The Henry Project

"I've learned that people will forget what you said, people will forget what you did, but people will never forget how you made them feel."

Maya Angelou

 

Death has a way of pulling the rug out from you in unexpected ways. In the past 6 years I have lost six family members. As soon as life seems to have adjusted for the loss, death comes back to remind us that normal is relative. 

After learning that my Uncle Henry passed, I decided to stop being so passive about loss. Each member of my family left me with memories that encapsulate what they mean to me. I hope to share some of those memories here with you through images that combine symbols of our relationships.

 

My grandmother Yvonne Faye Pate passed away before I had the chance to make a lot of memories with her. Most of my knowledge of her comes from others who say that my mom and I look like her or that we are sassy like her.  When I think of her, I remember the phone call to South Dakota to tell us that she had passed. I remember the red cushions in the funeral home. And that is it. I know she was a good cook, loves yellow roses and was one hell of a lady from the memories she made with other people. My niece and I are named after her, so I think a piece of her lives in each of us.

My grandmother Yvonne Faye Pate passed away before I had the chance to make a lot of memories with her. Most of my knowledge of her comes from others who say that my mom and I look like her or that we are sassy like her. 

When I think of her, I remember the phone call to South Dakota to tell us that she had passed. I remember the red cushions in the funeral home. And that is it.

I know she was a good cook, loves yellow roses and was one hell of a lady from the memories she made with other people.

My niece and I are named after her, so I think a piece of her lives in each of us.

Herbert Pate was my grandfather. We weren't the closest of family but I do know that he loved me. Sometimes I think it was hard for him to be around my mom and I because we reminded him too much of my nanna.  I remember his garden, his big hugs and overwhelming use of Old Spice. He was a man about town who loved the ladies and carried a fork in his pocket incase there was a dessert around.

Herbert Pate was my grandfather. We weren't the closest of family but I do know that he loved me. Sometimes I think it was hard for him to be around my mom and I because we reminded him too much of my nanna. 

I remember his garden, his big hugs and overwhelming use of Old Spice. He was a man about town who loved the ladies and carried a fork in his pocket incase there was a dessert around.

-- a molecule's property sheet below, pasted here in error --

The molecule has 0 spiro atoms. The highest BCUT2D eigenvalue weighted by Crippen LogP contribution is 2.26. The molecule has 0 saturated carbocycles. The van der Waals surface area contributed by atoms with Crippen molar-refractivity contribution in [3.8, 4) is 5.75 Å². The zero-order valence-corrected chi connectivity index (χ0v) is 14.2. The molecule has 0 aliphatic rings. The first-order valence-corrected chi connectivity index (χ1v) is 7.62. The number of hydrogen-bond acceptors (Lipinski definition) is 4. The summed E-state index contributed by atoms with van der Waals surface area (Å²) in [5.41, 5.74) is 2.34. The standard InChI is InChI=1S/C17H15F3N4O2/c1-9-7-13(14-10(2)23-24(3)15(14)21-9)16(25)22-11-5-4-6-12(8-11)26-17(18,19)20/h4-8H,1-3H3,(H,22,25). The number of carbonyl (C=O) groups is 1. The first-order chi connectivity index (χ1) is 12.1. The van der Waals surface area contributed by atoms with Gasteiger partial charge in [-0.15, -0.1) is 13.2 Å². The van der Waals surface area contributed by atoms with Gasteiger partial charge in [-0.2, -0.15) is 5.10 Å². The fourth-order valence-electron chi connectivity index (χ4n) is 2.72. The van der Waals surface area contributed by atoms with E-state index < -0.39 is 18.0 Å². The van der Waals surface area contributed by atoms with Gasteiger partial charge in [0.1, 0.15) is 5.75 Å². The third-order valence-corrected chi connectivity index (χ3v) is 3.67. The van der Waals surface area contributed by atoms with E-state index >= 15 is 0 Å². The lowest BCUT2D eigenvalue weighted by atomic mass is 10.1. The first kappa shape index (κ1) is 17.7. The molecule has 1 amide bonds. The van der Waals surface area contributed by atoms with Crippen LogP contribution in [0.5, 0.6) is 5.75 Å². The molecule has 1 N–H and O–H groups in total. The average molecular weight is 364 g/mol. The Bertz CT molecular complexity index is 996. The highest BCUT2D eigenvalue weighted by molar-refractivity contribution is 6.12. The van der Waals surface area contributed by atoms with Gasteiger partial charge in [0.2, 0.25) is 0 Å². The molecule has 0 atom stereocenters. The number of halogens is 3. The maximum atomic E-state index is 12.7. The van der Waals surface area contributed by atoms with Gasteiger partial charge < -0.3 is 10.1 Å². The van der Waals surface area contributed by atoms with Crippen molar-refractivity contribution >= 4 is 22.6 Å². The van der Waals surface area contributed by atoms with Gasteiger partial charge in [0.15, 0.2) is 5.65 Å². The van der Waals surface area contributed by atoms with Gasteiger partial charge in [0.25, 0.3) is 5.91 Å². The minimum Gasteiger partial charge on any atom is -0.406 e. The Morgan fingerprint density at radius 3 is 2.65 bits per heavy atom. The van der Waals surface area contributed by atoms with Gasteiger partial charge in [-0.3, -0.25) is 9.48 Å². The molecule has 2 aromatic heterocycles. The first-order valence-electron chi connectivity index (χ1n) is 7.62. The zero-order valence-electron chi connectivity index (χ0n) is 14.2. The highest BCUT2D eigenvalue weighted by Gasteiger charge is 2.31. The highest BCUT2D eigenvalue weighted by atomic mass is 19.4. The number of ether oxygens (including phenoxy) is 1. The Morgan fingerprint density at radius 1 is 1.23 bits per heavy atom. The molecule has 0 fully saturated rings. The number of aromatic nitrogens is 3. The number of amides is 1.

My great grandmother Dorothy Weathers was full of love.  Her smile made you feel like nothing bad could ever happen.  She made a mean carrot cake and loved oatmeal cream pies. I think the most important thing she taught me was to not worry what other people think. She divorced her husband in the early 70's and married Malcolm Weathers, who everyone called Frog because of the tone of his voice. While this doesn't sound extraordinary, Frog was a black man and small-town-Kentucky still frowned on interracial marriage. She didn't care. They found the one officiant in the county who would marry them and stood up for their love.

My great grandmother Dorothy Weathers was full of love. 

Her smile made you feel like nothing bad could ever happen. 

She made a mean carrot cake and loved oatmeal cream pies.

I think the most important thing she taught me was to not worry what other people think. She divorced her husband in the early 70's and married Malcolm Weathers, who everyone called Frog because of the tone of his voice. While this doesn't sound extraordinary, Frog was a black man and small-town-Kentucky still frowned on interracial marriage.

She didn't care. They found the one officiant in the county who would marry them and stood up for their love.

Margaret Ann Watson was known as Mog by everyone. Her sister, my great grandmother, couldn't say Margaret Ann when they were little and Mog stuck. Mog and my Mamaw were peas in a pod.  Mog was a pistol. She told you how she felt and didn't hold and punches. She called our priest Fr. Blow Hard after a long homily.  Her and Uncle Henry lived on Goose Pond Road for as long as I can remember. After Henry went into the nursing home, their house was torn down. Now crops grow where they spent their last days together.

Margaret Ann Watson was known as Mog by everyone. Her sister, my great grandmother, couldn't say Margaret Ann when they were little and Mog stuck.

Mog and my Mamaw were peas in a pod. 

Mog was a pistol. She told you how she felt and didn't hold and punches. She called our priest Fr. Blow Hard after a long homily. 

Her and Uncle Henry lived on Goose Pond Road for as long as I can remember. After Henry went into the nursing home, their house was torn down. Now crops grow where they spent their last days together.

This is an ongoing project.